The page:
The worrying thing is that, for want of a better word, some people genuinely are too stupid to understand politics (and are easily misled by snake oil salesmen) and there could well be an argument that a provable minimum standard of education and intelligence might be a good thing before being eligible to vote, except that would not be very democratic, in the broadest sense, and I think I would be rather uncomfortable proposing such an eligibility criterion.
On the other hand, apparently there used to be (non-geographic) "University constituencies" where university graduates were able to vote both in their actual constituency and also as a graduate. Reintroduction of such might be a way to weight elections slightly in favour of (theoretically) the more intelligent views of the population at large, but, then again, you only have to look at some of those who emerged from (supposedly) the "best" schools and the "best" universities (naming no names, of course)...!
If you look at how most modern 'democracies' work, you'll see that they are actually designed to make sure that the 'right people'* make the decisions.
* the way the right people are selected differs between systems and over time within a system - the UK used to decide according to who your parents were, then it was how much money you had and now it's either money, who you went to school with or which trade union you joined
@don't you hate it when you lose your account
"Right from the start it was easy to identify which side was project FEAR"
Remain. The leave campaign while offering plenty fiction and fear also offered hope and promise. Remains campaign literally relied on no hope and pure fear. Even the government directly threatening us.
Even your comment identifies some of the hope and promise of the leave campaign even if you disagree with it. Even the papers were saying how the EU sucks but we must remain to reform it.
@don't you hate it when you lose your account
"I had no time for the papers or the buses. My opinions were based on history and the troubled world we're plummeting towards"
And yet you could identify which side was project fear. Me too, remain. And I justified it. I assume by your lack of rebuttal that you came to the same conclusion? And it was you who mentioned the bus, I mentioned the government directly threatening us.
"also offered hope and promise"
Hope maybe, promise - no way. There is almost nothing that was said that has come to pass. I quote "The German car makers and the French Baguette bakers will not allow there to be no deal"
That well no French Baguette lobby that brings in millions of French Sticks on the ferry each morning for the breakfast tables of the UK population - even they couldn't persuade Emmanuel Macron to drop the 'backstop' for the sake of getting a deal.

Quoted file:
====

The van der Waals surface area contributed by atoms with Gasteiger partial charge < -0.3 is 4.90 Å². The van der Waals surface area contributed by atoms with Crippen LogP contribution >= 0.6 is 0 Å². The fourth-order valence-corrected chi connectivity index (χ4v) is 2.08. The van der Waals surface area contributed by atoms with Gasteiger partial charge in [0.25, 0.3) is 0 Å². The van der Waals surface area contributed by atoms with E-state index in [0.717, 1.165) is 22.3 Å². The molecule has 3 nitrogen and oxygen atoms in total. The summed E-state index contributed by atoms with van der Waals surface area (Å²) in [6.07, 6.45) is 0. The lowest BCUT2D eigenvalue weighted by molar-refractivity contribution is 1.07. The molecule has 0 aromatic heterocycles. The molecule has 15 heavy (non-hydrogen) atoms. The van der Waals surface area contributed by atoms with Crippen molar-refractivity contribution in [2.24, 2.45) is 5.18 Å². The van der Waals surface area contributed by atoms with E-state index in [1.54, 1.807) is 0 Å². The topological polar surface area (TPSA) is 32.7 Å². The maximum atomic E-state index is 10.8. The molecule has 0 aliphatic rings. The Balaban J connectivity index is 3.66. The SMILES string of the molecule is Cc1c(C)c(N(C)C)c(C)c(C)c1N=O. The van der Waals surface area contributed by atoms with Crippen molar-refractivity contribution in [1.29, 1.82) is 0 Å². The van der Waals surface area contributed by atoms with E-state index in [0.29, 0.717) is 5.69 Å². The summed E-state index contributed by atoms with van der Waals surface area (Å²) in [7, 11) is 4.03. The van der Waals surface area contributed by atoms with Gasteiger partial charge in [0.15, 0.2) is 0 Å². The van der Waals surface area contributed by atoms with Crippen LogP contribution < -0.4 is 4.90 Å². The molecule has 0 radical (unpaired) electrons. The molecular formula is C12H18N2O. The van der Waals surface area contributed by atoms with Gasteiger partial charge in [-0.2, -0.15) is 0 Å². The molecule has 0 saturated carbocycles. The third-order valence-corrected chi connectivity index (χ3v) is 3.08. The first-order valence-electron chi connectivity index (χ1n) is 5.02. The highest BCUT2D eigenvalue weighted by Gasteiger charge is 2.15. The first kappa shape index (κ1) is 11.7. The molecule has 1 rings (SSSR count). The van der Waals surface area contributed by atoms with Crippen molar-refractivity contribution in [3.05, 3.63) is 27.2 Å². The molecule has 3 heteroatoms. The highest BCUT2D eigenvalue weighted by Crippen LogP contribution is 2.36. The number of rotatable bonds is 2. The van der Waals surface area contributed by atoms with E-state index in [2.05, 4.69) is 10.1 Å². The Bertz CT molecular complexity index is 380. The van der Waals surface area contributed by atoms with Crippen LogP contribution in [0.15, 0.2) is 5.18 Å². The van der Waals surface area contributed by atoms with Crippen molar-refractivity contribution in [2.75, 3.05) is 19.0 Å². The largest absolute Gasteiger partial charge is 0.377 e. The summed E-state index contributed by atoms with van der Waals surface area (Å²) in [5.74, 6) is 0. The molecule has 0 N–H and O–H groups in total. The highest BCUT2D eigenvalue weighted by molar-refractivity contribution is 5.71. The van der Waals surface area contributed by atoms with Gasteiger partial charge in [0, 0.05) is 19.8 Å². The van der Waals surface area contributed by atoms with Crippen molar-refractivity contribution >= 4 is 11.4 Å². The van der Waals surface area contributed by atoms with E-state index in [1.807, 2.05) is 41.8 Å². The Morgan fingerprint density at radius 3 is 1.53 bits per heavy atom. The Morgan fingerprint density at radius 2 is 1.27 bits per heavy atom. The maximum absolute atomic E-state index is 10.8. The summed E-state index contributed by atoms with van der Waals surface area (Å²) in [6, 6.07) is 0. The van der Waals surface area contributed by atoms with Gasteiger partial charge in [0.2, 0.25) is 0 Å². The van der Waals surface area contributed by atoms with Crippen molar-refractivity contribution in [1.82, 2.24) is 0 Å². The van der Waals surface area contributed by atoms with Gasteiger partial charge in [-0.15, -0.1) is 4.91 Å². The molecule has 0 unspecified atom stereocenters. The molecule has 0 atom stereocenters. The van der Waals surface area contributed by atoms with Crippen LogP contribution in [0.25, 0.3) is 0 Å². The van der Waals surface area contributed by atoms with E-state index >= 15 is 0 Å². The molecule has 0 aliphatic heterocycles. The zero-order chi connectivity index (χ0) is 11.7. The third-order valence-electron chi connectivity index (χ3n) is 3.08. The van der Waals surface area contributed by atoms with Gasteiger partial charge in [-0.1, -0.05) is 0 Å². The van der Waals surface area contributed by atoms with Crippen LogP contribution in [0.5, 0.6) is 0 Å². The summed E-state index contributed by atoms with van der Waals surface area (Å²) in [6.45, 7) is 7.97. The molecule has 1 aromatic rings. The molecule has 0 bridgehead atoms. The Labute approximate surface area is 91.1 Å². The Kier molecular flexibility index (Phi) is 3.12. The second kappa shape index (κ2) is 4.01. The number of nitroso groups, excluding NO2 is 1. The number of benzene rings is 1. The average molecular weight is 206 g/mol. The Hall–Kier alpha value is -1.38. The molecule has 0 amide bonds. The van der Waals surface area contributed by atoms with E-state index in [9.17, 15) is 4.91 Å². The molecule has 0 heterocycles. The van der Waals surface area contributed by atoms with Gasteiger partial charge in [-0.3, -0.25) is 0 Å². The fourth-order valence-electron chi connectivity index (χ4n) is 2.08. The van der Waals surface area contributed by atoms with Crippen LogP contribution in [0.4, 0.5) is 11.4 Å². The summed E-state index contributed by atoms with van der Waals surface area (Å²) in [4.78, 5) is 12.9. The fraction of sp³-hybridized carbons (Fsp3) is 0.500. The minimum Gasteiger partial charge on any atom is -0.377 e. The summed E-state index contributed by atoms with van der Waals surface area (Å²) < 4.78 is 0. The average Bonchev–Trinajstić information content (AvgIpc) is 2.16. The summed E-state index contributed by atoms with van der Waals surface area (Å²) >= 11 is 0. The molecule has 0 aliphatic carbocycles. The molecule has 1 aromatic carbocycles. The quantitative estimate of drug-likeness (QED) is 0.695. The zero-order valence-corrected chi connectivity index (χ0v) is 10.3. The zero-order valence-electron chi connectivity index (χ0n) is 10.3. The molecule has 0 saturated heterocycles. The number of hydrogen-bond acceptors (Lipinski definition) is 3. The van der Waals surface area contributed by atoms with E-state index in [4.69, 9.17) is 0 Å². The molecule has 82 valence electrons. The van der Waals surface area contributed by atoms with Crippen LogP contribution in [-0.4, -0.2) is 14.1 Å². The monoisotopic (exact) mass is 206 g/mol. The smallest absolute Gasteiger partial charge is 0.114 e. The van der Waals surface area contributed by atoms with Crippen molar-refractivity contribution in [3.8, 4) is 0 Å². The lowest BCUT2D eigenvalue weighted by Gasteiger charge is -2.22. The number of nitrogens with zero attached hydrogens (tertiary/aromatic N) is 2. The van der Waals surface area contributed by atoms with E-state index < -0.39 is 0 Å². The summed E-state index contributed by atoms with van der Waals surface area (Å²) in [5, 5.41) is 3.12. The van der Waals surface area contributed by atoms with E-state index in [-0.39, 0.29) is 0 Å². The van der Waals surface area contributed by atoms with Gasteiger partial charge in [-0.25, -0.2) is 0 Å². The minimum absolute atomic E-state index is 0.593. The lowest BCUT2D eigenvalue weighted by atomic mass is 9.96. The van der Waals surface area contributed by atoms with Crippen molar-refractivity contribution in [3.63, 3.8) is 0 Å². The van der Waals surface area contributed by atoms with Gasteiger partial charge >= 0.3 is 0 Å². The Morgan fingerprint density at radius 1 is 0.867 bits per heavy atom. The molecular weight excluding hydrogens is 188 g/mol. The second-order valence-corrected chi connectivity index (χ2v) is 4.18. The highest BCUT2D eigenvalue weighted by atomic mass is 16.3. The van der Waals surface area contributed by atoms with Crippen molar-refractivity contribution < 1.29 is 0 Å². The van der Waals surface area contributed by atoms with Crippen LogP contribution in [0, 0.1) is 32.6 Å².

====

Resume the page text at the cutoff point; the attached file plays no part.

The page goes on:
Project Fantasy I'd call it.
Having another referendum would be a joke. What happens if we get a different result - best of 3?|
People are now a lot more aware of the implications of leaving the EU having watched the A50 process for 2 years and facing up to genuine problems like the Irish border. It is much better to ask for an informed consensus instead of the nebulous concept and bare-faced lies that were presented in the original vote.
If a second referendum was held, may of the people who didn't vote because they felt comfortable in the remain poll lead and bookie odds will turn out. A good chunk of the leave weighting came from the elderly, many of whom are no longer here.
I would vote with the young because it is they who will have to live with it the longest and have the most to lose. Older folk with no mortgage and safe on their pensions think quite differently than those just starting out. "I'm alright Jack".
The door will remain open in the future for any political party to campaign a general election with leave EU in their manifesto.
Unfortunately for those young people, if leave happens it is not in our own destiny to rejoin, and the door is likely to be shut after this moronic debacle has embarrassed the UK and exposed us as being driven by our large uneducated and ignorant underclass.
Is why you'd do such an important vote by a simple majority. Seems to me that you should require 2/3 majority, so it is clear that the population wants such a major change. What would happen if a few years after Brexit there's some buyer's remorse and a new referendum is called and rejoining the EU gets a 51% majority? You could end up flipping back and forth when you only need to win by one vote either way.
If we put it to the vote, I'm sure 51% of the population would like to bring in a law that men should be second-class citizens, give birth, look after the babies, earn less, have to look fabulous, etc. etc.
A simple majority is not sufficient to convey true support. ~51% of people would vote "People with birthdays on even numbered days get twice as many presents".
The fact is that if the will is unchanged, another referendum is just perfect political confirmation that we're on the right path and people are happy. If will has actually changed, however, then how lucky were we to re-ask and start rolling back from a potential disaster now? For the country, it's really a no-lose situation to have another referendum. Trouble is, it's most certainly not a "no loss of face" situation for a certain political party.